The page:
horse stance training

Discuss shaolin longfist, white crane or other styles. Theory, practice and applications. Please stay on topic.

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Postby Crane_Fighter » Thu Aug 04, 2005 4:02 pm

In my class whilst in horse stance we get kicked on the inside, outside, lower and upper parts of the leg to build endurance in our stances. :twisted:
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Postby mookie » Sun Aug 07, 2005 11:09 am

You guys are way too nice, Grump43 needs a good lashing for his question. Isometric exercises, in this case the horse stance utilize a completely different metabolic system than do moving exercises ie. squats. Masters across the ages have determined this system, the one used in isometrics, is crucial in proper performance of kung fu fighting and form work. If Grump43 has not done the horse stance training I can't really explain the benefits, except that you can run a two to four hundred meter sprint alot easier and faster just to name one. I can explain the consequences of not doing it, you'll look like a complete ****ing amatuer for the rest of your life no matter how long and hard you study kung fu! Your back will not be straight, your breathing will be shallow (breathing technique is the crux of this exercise), and your legs will look rickity and weak. You'll look like a buffoon TRYING to do martial art. Grump43, stop whatever training your doing for at least a month and train your horse stance deeply and often. If your knees are sore you should rub them before you begin training with your palms. Create a warm sensation and use a circular motion in the rubbing. Next put your feet together and with your hands on your knees rotate the two knees in first small then larger circles. Always warm up properly.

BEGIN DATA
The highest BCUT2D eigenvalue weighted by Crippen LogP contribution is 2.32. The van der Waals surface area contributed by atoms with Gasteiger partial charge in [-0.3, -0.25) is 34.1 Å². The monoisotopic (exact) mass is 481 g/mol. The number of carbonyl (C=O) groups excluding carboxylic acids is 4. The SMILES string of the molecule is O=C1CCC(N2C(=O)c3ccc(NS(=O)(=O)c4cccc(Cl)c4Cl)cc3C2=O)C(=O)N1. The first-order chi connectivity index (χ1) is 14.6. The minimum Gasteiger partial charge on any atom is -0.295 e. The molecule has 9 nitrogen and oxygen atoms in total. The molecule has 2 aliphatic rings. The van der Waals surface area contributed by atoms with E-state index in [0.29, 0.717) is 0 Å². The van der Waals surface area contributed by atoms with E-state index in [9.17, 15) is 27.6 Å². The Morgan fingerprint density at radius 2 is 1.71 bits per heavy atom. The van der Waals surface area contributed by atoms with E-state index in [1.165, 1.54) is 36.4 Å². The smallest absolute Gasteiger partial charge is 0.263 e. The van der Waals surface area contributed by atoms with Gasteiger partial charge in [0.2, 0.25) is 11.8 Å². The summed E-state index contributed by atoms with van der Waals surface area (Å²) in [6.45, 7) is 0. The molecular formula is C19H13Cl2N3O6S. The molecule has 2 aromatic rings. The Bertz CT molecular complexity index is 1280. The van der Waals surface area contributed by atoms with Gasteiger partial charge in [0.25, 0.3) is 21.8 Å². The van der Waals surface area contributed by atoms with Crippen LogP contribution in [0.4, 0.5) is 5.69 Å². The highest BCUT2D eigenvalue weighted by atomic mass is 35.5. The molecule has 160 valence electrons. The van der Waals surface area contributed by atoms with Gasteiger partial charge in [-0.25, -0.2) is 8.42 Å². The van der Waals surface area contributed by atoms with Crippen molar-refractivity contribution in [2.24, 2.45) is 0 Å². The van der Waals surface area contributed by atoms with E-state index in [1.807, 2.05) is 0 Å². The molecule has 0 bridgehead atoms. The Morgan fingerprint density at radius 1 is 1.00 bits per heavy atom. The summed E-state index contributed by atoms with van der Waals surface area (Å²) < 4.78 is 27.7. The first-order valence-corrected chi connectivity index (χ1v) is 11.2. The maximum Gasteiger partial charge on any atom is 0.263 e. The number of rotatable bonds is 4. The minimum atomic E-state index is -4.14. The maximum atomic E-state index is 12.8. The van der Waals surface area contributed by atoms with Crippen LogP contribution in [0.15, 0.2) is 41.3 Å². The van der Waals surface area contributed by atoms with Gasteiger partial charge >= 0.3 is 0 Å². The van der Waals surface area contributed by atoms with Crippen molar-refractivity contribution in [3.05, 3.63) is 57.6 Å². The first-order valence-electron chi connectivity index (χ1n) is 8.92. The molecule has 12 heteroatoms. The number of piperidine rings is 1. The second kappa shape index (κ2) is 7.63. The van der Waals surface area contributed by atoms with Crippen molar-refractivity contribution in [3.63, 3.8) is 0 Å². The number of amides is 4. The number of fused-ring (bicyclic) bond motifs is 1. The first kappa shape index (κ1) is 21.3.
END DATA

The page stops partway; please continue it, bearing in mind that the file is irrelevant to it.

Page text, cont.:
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horse stance

Postby dc » Mon Aug 08, 2005 11:00 am

mookie, i think you're a little over the top with your comments. horse stance is important, but it is, by no stretch of the imagination, as important as you say. though a good way of training leg strength and mid-range endurance, it's definitely not the only way.

as for squats - aside from the endurance issue - they can accomplish the same goals as horse stance if done correctly. rooting, knee/leg strength, and connective tissue stability will all show improvement, perhaps even more improvement than with horse stance.